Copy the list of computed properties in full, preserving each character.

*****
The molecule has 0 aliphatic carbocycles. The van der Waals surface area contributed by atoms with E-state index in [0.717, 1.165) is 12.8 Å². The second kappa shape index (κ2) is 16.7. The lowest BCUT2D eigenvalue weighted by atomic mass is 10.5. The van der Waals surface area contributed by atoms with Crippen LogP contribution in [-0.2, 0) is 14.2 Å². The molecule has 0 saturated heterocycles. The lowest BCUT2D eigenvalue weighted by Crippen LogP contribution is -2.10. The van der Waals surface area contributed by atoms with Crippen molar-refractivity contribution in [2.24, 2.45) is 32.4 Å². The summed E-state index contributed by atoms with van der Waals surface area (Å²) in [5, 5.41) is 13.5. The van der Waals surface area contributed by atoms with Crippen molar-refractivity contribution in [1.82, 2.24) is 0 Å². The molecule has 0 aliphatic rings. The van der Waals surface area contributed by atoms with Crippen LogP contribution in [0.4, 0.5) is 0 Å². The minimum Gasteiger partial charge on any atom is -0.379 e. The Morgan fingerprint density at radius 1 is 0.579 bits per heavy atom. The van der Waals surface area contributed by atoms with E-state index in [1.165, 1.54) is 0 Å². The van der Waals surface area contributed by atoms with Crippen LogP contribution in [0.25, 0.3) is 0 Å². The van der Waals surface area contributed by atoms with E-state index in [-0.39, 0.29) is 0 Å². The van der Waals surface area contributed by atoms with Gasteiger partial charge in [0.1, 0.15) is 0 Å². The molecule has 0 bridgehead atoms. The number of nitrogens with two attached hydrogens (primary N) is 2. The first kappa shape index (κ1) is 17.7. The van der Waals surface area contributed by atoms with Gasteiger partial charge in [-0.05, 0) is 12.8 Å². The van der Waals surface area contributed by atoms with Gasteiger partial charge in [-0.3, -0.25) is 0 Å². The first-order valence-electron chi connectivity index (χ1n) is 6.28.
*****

The molecule has 0 aliphatic carbocycles. The van der Waals surface area contributed by atoms with E-state index in [0.717, 1.165) is 12.8 Å². The second kappa shape index (κ2) is 16.7. The lowest BCUT2D eigenvalue weighted by atomic mass is 10.5. The van der Waals surface area contributed by atoms with Crippen LogP contribution in [-0.2, 0) is 14.2 Å². The molecule has 0 saturated heterocycles. The lowest BCUT2D eigenvalue weighted by Crippen LogP contribution is -2.10. The van der Waals surface area contributed by atoms with Crippen molar-refractivity contribution in [2.24, 2.45) is 32.4 Å². The summed E-state index contributed by atoms with van der Waals surface area (Å²) in [5, 5.41) is 13.5. The van der Waals surface area contributed by atoms with Crippen molar-refractivity contribution in [1.82, 2.24) is 0 Å². The molecule has 0 aliphatic rings. The van der Waals surface area contributed by atoms with Crippen LogP contribution in [0.4, 0.5) is 0 Å². The minimum Gasteiger partial charge on any atom is -0.379 e. The Morgan fingerprint density at radius 1 is 0.579 bits per heavy atom. The van der Waals surface area contributed by atoms with E-state index in [1.165, 1.54) is 0 Å². The van der Waals surface area contributed by atoms with Crippen LogP contribution in [0.25, 0.3) is 0 Å². The van der Waals surface area contributed by atoms with E-state index in [-0.39, 0.29) is 0 Å². The van der Waals surface area contributed by atoms with Gasteiger partial charge in [0.1, 0.15) is 0 Å². The molecule has 0 bridgehead atoms. The number of nitrogens with two attached hydrogens (primary N) is 2. The first kappa shape index (κ1) is 17.7. The van der Waals surface area contributed by atoms with Gasteiger partial charge in [-0.05, 0) is 12.8 Å². The van der Waals surface area contributed by atoms with Gasteiger partial charge in [-0.3, -0.25) is 0 Å². The first-order valence-electron chi connectivity index (χ1n) is 6.28.